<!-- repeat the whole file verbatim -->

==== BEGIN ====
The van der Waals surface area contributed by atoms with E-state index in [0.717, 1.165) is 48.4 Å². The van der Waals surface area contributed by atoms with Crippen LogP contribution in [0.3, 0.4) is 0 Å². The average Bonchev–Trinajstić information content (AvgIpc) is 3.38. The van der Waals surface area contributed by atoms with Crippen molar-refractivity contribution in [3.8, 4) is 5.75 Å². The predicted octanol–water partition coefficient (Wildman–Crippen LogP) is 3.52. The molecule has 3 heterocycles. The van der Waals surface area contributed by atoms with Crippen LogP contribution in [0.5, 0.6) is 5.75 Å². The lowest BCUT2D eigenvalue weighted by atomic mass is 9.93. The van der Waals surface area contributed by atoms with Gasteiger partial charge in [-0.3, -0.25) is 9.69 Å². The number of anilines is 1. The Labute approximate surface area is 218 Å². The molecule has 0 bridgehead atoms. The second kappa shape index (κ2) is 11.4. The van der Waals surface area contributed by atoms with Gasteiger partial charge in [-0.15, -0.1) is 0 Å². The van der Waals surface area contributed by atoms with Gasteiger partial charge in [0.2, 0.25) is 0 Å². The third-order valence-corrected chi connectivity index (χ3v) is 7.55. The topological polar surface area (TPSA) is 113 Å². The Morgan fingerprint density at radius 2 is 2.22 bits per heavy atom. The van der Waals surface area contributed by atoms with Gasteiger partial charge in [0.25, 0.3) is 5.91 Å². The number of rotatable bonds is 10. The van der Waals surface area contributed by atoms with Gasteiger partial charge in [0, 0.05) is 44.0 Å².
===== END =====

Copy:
The van der Waals surface area contributed by atoms with E-state index in [0.717, 1.165) is 48.4 Å². The van der Waals surface area contributed by atoms with Crippen LogP contribution in [0.3, 0.4) is 0 Å². The average Bonchev–Trinajstić information content (AvgIpc) is 3.38. The van der Waals surface area contributed by atoms with Crippen molar-refractivity contribution in [3.8, 4) is 5.75 Å². The predicted octanol–water partition coefficient (Wildman–Crippen LogP) is 3.52. The molecule has 3 heterocycles. The van der Waals surface area contributed by atoms with Crippen LogP contribution in [0.5, 0.6) is 5.75 Å². The lowest BCUT2D eigenvalue weighted by atomic mass is 9.93. The van der Waals surface area contributed by atoms with Gasteiger partial charge in [-0.3, -0.25) is 9.69 Å². The number of anilines is 1. The Labute approximate surface area is 218 Å². The molecule has 0 bridgehead atoms. The second kappa shape index (κ2) is 11.4. The van der Waals surface area contributed by atoms with Gasteiger partial charge in [-0.15, -0.1) is 0 Å². The van der Waals surface area contributed by atoms with Gasteiger partial charge in [0.2, 0.25) is 0 Å². The third-order valence-corrected chi connectivity index (χ3v) is 7.55. The topological polar surface area (TPSA) is 113 Å². The Morgan fingerprint density at radius 2 is 2.22 bits per heavy atom. The van der Waals surface area contributed by atoms with Gasteiger partial charge in [0.25, 0.3) is 5.91 Å². The number of rotatable bonds is 10. The van der Waals surface area contributed by atoms with Gasteiger partial charge in [0, 0.05) is 44.0 Å².